Proper hygiene is crucial to preventing infections and decreasing death rates in congregate care settings, like hospitals and nursing homes.
Nursing home residents are already at higher risk for infection because their immune systems tend to be weaker than those of younger people. Infections can also thrive in congregate settings.
Nursing homes have a responsibility to maintain proper hygiene. This includes providing adequate personal care to residents, like helping them with toileting and bathing. It also includes maintaining sanitary facilities.
If a nursing home does not have proper hygiene, there may be many consequences. For example:
- Patients may develop bedsores
- Contagious illnesses may spread rapidly through the nursing home
- Lack of kitchen cleanliness can cause food-borne illnesses
- Inadequate sanitation can lead to infestations of bedbugs, rodents, and other vermin
Proper sanitation includes frequently sterilizing all surfaces that patients or staff touch, including doorknobs and light switches, preferably with bleach. This and other sanitation and hygiene techniques can prevent many infections and illnesses in congregate care settings.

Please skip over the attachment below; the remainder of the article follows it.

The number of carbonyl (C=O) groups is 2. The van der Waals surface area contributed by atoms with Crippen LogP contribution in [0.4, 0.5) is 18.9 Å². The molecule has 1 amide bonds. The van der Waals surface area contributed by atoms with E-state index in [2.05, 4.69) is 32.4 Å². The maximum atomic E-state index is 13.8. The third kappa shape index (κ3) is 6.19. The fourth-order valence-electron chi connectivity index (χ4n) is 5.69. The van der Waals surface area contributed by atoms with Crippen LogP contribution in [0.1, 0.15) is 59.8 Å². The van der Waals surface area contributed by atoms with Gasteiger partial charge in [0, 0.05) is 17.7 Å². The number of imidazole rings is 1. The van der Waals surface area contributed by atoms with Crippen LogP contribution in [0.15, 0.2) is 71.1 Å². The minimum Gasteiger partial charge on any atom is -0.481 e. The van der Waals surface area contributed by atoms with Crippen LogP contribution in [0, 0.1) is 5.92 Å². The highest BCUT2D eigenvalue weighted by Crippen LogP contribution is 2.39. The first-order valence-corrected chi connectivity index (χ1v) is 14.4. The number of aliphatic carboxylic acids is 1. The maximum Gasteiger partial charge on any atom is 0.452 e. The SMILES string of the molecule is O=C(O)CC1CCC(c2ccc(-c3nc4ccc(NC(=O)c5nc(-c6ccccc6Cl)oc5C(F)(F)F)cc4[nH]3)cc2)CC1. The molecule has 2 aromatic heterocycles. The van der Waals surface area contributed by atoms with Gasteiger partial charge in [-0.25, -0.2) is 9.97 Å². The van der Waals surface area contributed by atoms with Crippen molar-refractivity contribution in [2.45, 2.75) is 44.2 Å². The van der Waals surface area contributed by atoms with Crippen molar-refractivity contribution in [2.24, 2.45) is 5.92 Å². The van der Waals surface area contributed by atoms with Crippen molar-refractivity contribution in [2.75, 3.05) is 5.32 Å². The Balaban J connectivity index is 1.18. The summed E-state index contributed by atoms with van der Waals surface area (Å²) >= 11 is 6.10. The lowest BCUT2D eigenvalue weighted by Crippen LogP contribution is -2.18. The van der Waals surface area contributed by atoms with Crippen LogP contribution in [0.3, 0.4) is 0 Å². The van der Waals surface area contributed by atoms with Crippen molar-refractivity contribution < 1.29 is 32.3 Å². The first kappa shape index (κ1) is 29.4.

Proper hygiene is also crucial to the dignity and self-respect of every individual, and is the right of every nursing home resident.
If you need support or have any questions, please contact us for immediate assistance.
“Preventing Healthcare-Associated Infections.” November 16, 2015. Centers for Disease Control and Prevention.United States Department of Health and Human Services. Available at http://www.cdc.gov/hai/prevent/prevention.html